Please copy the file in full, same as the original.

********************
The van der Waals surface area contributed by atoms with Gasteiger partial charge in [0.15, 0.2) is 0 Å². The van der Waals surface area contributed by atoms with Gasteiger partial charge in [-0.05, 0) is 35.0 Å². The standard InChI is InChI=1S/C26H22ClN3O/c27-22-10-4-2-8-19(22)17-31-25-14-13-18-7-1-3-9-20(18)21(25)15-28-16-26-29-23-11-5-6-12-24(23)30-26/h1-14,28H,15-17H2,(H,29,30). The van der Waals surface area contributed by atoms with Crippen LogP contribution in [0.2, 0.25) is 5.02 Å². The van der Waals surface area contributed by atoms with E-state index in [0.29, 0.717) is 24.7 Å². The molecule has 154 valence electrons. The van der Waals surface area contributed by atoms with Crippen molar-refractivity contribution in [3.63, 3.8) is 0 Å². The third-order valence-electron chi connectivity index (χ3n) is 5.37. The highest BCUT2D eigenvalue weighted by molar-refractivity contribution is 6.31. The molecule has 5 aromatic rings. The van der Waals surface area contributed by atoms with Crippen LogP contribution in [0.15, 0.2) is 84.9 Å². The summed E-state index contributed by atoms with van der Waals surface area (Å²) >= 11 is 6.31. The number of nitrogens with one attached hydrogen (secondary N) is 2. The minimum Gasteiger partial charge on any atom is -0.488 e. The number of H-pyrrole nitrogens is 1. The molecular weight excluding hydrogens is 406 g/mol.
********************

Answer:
The van der Waals surface area contributed by atoms with Gasteiger partial charge in [0.15, 0.2) is 0 Å². The van der Waals surface area contributed by atoms with Gasteiger partial charge in [-0.05, 0) is 35.0 Å². The standard InChI is InChI=1S/C26H22ClN3O/c27-22-10-4-2-8-19(22)17-31-25-14-13-18-7-1-3-9-20(18)21(25)15-28-16-26-29-23-11-5-6-12-24(23)30-26/h1-14,28H,15-17H2,(H,29,30). The van der Waals surface area contributed by atoms with Crippen LogP contribution in [0.2, 0.25) is 5.02 Å². The van der Waals surface area contributed by atoms with E-state index in [0.29, 0.717) is 24.7 Å². The molecule has 154 valence electrons. The van der Waals surface area contributed by atoms with Crippen molar-refractivity contribution in [3.63, 3.8) is 0 Å². The third-order valence-electron chi connectivity index (χ3n) is 5.37. The highest BCUT2D eigenvalue weighted by molar-refractivity contribution is 6.31. The molecule has 5 aromatic rings. The van der Waals surface area contributed by atoms with Crippen LogP contribution in [0.15, 0.2) is 84.9 Å². The summed E-state index contributed by atoms with van der Waals surface area (Å²) >= 11 is 6.31. The number of nitrogens with one attached hydrogen (secondary N) is 2. The minimum Gasteiger partial charge on any atom is -0.488 e. The number of H-pyrrole nitrogens is 1. The molecular weight excluding hydrogens is 406 g/mol.